THROUGH BLACK SPRUCE has one scene where a character walks through wooded black spruce. There is something subtle about the scene though one can not be 100% clear what the meaning of it all is. The same thing can be said overall of Canadian actor/director Don McKellar’s (LAST NIGHT) mesh of missing persons mystery and indigenous people statement. The film is an ambitious and diligent work but the two genres fit uncomfortably in a somewhat drab thriller, not for want of trying.
There are two things going for McKellar’s movie. The first is the beautiful and stunning Ontario landscape of James Bay. The shots of the lakes, forests and vegetation are typical of the beast scenery Ontario, Canada has to offer. The second is the impressive performances of the film’s indigenous cast. Veteran Graham Greene returns as well as the Toronto Film Critic’s Association’s darling (they recently honoured her), Tantoo Cardinal as well as Brandon Oakes. New is Tanaya Beatty in the title role of Cree woman Annie Bird.
The film is bookended by the violent beating of Annie’s Uncle, Uncle Will (Oakes) of a golf club by the local drug dealer. The golf club is one of the most awful weapons used in film – the last time it was used was when Randy Quiard took out Sandy Dennis, the school councillor in PARENTS. The story of what happens in between is the movie.
Suzanne, Annie’s sister has gone missing after chasing her modelling career in Toronto. The subplot emphasizes Canada’s major problem of missing indigenous women. Annie stays in Toronto hunting for clues for her missing sister. She learns of her sister’s drug habits including some shady dealings with ex-drug dealer boyfriend Gus. In the mean time, she has a mild romantic fling with her sister’s last photographer, the fast-rising Jesse (Kiowa Gordon) before thing with the sister started falling apart.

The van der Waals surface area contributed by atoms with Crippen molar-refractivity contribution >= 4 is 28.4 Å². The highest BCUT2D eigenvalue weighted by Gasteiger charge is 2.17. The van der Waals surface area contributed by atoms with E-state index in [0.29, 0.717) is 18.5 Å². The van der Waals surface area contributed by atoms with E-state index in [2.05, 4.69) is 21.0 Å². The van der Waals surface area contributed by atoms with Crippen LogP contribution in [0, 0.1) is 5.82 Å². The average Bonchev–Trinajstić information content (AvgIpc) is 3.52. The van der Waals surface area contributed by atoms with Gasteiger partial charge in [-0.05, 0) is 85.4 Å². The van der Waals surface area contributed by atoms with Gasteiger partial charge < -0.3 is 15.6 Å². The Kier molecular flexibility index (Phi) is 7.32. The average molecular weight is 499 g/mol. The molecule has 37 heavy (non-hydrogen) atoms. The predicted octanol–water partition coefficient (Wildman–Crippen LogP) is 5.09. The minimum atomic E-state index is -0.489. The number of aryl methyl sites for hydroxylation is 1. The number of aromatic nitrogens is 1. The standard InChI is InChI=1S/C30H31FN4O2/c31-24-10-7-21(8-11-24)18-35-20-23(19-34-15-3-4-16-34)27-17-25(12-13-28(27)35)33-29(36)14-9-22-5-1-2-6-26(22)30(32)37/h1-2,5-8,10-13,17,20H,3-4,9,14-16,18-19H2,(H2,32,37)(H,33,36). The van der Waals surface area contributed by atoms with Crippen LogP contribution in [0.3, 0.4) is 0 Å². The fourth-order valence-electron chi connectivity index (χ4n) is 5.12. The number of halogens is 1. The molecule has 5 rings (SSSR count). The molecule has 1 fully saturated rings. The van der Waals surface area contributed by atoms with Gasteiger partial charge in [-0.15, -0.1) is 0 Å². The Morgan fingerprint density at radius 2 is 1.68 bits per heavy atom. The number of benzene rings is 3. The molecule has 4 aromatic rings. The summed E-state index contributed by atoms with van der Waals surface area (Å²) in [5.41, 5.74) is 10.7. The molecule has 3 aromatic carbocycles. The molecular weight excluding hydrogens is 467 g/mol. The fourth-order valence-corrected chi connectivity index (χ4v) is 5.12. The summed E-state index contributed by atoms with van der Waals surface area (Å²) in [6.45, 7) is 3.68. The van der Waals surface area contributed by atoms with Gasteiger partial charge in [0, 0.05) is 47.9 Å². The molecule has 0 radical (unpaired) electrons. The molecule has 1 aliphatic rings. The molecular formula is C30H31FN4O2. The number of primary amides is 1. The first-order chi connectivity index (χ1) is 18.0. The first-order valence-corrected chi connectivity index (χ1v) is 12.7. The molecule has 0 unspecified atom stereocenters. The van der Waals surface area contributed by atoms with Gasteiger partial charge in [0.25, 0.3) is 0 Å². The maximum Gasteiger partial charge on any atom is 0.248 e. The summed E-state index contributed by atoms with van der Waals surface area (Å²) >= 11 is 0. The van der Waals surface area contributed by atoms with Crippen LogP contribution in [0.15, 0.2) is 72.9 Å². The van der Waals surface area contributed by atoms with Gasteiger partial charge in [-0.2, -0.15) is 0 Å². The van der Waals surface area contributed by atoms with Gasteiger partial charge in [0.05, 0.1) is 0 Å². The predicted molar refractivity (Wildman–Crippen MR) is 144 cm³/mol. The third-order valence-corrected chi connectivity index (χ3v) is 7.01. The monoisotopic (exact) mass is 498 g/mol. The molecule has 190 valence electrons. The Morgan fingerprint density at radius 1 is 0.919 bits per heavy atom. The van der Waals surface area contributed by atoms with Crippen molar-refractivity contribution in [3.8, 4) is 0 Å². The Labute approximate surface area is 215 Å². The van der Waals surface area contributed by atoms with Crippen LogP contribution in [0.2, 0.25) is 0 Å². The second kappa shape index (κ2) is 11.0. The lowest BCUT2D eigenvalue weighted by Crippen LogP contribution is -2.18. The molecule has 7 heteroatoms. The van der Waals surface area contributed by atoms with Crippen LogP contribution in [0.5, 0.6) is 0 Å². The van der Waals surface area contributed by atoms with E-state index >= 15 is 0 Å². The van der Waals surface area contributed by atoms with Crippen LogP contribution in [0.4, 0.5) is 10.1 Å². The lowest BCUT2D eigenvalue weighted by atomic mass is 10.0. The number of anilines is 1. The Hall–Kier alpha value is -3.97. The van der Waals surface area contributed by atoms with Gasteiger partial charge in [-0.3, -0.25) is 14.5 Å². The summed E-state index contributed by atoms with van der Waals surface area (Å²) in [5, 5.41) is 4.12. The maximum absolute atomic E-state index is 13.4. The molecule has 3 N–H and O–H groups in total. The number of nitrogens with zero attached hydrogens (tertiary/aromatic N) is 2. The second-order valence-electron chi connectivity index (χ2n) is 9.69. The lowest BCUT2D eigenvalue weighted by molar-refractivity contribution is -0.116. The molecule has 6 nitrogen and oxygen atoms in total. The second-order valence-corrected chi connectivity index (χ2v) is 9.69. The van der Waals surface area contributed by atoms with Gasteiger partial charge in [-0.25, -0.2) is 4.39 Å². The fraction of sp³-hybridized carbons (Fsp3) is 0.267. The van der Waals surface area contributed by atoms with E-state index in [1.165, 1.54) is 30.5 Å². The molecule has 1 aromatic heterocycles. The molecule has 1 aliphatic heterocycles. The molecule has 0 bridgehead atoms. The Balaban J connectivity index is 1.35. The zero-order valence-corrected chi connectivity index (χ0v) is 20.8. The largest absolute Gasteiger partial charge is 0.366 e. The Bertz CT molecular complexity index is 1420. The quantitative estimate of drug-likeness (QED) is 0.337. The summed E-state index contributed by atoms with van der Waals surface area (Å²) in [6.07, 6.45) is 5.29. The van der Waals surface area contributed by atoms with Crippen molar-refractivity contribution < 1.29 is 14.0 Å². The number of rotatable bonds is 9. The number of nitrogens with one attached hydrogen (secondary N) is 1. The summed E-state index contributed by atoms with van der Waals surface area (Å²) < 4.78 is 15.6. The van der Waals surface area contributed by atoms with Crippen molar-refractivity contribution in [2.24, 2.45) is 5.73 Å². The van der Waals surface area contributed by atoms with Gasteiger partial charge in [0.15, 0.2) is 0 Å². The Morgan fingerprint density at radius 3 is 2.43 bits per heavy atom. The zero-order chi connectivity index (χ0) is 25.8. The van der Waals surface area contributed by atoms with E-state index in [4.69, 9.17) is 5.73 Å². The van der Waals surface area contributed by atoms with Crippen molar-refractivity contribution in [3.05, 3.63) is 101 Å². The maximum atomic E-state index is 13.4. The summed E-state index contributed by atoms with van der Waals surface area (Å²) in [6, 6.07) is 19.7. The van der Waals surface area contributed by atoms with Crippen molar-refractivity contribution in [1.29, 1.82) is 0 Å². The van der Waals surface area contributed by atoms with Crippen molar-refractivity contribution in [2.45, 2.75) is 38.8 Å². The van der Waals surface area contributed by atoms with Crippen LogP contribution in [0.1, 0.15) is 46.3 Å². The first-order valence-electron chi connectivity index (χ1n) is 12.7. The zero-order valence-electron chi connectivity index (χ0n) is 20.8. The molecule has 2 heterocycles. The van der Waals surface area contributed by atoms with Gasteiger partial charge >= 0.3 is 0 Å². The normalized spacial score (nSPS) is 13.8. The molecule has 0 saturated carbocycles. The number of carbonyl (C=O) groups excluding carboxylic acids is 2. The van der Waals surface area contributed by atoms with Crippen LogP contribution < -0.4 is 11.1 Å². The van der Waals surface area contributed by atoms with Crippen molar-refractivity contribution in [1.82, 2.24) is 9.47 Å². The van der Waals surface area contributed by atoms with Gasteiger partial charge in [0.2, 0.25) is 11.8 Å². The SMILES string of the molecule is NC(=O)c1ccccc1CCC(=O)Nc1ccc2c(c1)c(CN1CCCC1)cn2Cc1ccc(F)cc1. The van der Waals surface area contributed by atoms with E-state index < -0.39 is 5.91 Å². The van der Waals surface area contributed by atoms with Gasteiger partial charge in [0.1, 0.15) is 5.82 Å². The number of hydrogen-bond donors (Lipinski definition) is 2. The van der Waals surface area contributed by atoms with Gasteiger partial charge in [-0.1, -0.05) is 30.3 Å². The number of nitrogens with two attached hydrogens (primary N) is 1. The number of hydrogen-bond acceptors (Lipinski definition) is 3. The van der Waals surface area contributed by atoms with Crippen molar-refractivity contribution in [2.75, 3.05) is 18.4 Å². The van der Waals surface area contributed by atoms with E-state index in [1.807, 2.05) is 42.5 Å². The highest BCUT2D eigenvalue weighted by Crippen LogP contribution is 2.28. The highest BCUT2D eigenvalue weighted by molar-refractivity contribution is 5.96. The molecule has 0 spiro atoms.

In the mean time, Uncle Will takes off on his plane despite not having a void pilot’s license for a decade up north into hunting territory for reason revealed at the end of the film. These segments are interspersed with Annie’s mis-adventures in Toronto. The two segments do not flow well, and the dramatic effects of each are lost when the segments change. Thankfully, all makes sense at he film’s climax when all is explained.
Despite the film’s flaws, credit must be given to McKellar for mounting such an ambitious indigenous film. The hunting scenes especially the ones with the grizzly bear and the moose’s carcass bring authenticity into the story.
The Toronto famed scenes are also well done. McKellar seems fond of Toronto’s Queen Street where streetcars frequent (as observed by an overturned streetcar in LAST NIGHT). The club scene with the throbbing vibes whee Annie gets totally stoned look chic and trendy.
Not a total miss and not without its intrinsic pleasures, THROUGH BLACK SPRUCE is an entertaining mystery while shedding a little isight on the troubles of the indigenous people of Canada.